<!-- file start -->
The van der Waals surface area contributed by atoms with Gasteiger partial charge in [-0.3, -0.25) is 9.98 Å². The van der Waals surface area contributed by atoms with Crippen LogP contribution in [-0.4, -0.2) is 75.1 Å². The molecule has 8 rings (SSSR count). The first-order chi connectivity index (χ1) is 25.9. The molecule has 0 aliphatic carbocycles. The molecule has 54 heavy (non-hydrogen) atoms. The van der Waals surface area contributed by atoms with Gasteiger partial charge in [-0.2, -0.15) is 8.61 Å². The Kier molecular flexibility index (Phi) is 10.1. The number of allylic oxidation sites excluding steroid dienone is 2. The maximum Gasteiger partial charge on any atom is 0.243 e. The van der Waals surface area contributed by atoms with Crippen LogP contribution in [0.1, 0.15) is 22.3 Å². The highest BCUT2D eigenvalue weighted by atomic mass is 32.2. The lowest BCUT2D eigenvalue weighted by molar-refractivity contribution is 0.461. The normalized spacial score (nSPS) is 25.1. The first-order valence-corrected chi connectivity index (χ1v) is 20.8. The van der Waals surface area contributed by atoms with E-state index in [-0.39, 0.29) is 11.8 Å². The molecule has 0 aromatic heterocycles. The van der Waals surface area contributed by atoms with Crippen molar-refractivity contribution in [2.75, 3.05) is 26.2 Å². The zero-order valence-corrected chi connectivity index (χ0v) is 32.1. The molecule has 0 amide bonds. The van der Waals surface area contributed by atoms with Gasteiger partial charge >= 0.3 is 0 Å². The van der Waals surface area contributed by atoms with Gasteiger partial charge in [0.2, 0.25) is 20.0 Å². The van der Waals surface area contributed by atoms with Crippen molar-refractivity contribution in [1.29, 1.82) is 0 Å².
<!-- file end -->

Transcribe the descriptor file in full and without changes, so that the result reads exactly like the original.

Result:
The van der Waals surface area contributed by atoms with Gasteiger partial charge in [-0.3, -0.25) is 9.98 Å². The van der Waals surface area contributed by atoms with Crippen LogP contribution in [-0.4, -0.2) is 75.1 Å². The molecule has 8 rings (SSSR count). The first-order chi connectivity index (χ1) is 25.9. The molecule has 0 aliphatic carbocycles. The molecule has 54 heavy (non-hydrogen) atoms. The van der Waals surface area contributed by atoms with Gasteiger partial charge in [-0.2, -0.15) is 8.61 Å². The Kier molecular flexibility index (Phi) is 10.1. The number of allylic oxidation sites excluding steroid dienone is 2. The maximum Gasteiger partial charge on any atom is 0.243 e. The van der Waals surface area contributed by atoms with Crippen LogP contribution in [0.1, 0.15) is 22.3 Å². The highest BCUT2D eigenvalue weighted by atomic mass is 32.2. The lowest BCUT2D eigenvalue weighted by molar-refractivity contribution is 0.461. The normalized spacial score (nSPS) is 25.1. The first-order valence-corrected chi connectivity index (χ1v) is 20.8. The van der Waals surface area contributed by atoms with E-state index in [-0.39, 0.29) is 11.8 Å². The molecule has 0 aromatic heterocycles. The van der Waals surface area contributed by atoms with Crippen molar-refractivity contribution in [2.75, 3.05) is 26.2 Å². The zero-order valence-corrected chi connectivity index (χ0v) is 32.1. The molecule has 0 amide bonds. The van der Waals surface area contributed by atoms with Gasteiger partial charge >= 0.3 is 0 Å². The van der Waals surface area contributed by atoms with Gasteiger partial charge in [0.2, 0.25) is 20.0 Å². The van der Waals surface area contributed by atoms with Crippen molar-refractivity contribution in [1.29, 1.82) is 0 Å².